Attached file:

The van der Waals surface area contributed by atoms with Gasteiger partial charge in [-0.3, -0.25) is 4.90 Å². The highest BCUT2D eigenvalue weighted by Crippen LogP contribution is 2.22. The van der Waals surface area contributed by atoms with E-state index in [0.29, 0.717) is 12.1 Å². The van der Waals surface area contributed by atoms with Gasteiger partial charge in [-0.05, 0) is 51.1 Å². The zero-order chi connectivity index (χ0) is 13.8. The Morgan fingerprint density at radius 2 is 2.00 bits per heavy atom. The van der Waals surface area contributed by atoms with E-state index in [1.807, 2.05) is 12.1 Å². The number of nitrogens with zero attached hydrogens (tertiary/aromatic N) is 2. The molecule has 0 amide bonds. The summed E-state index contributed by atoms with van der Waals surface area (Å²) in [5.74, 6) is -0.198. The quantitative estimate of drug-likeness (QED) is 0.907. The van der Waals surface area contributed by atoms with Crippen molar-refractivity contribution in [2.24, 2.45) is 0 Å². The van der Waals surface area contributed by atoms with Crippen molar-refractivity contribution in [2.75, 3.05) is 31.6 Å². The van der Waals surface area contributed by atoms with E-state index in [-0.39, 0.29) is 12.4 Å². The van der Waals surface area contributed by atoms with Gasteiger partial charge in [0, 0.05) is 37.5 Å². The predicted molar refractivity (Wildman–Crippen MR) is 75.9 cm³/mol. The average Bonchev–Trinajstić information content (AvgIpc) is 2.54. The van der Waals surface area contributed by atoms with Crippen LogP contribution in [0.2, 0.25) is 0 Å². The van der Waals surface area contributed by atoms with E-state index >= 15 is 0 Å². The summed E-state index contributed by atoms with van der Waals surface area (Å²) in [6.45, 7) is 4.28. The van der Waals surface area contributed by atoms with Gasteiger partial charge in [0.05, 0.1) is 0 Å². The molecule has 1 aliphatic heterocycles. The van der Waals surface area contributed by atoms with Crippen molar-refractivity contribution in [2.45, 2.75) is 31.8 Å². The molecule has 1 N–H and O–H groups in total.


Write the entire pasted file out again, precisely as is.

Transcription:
The van der Waals surface area contributed by atoms with Gasteiger partial charge in [-0.3, -0.25) is 4.90 Å². The highest BCUT2D eigenvalue weighted by Crippen LogP contribution is 2.22. The van der Waals surface area contributed by atoms with E-state index in [0.29, 0.717) is 12.1 Å². The van der Waals surface area contributed by atoms with Gasteiger partial charge in [-0.05, 0) is 51.1 Å². The zero-order chi connectivity index (χ0) is 13.8. The Morgan fingerprint density at radius 2 is 2.00 bits per heavy atom. The van der Waals surface area contributed by atoms with E-state index in [1.807, 2.05) is 12.1 Å². The number of nitrogens with zero attached hydrogens (tertiary/aromatic N) is 2. The molecule has 0 amide bonds. The summed E-state index contributed by atoms with van der Waals surface area (Å²) in [5.74, 6) is -0.198. The quantitative estimate of drug-likeness (QED) is 0.907. The van der Waals surface area contributed by atoms with Crippen molar-refractivity contribution in [2.24, 2.45) is 0 Å². The van der Waals surface area contributed by atoms with Crippen molar-refractivity contribution in [2.75, 3.05) is 31.6 Å². The van der Waals surface area contributed by atoms with E-state index in [-0.39, 0.29) is 12.4 Å². The van der Waals surface area contributed by atoms with Gasteiger partial charge in [0, 0.05) is 37.5 Å². The predicted molar refractivity (Wildman–Crippen MR) is 75.9 cm³/mol. The average Bonchev–Trinajstić information content (AvgIpc) is 2.54. The van der Waals surface area contributed by atoms with Crippen LogP contribution in [0.2, 0.25) is 0 Å². The van der Waals surface area contributed by atoms with E-state index >= 15 is 0 Å². The summed E-state index contributed by atoms with van der Waals surface area (Å²) in [6.45, 7) is 4.28. The van der Waals surface area contributed by atoms with Gasteiger partial charge in [0.05, 0.1) is 0 Å². The molecule has 1 aliphatic heterocycles. The van der Waals surface area contributed by atoms with Crippen molar-refractivity contribution in [2.45, 2.75) is 31.8 Å². The molecule has 1 N–H and O–H groups in total.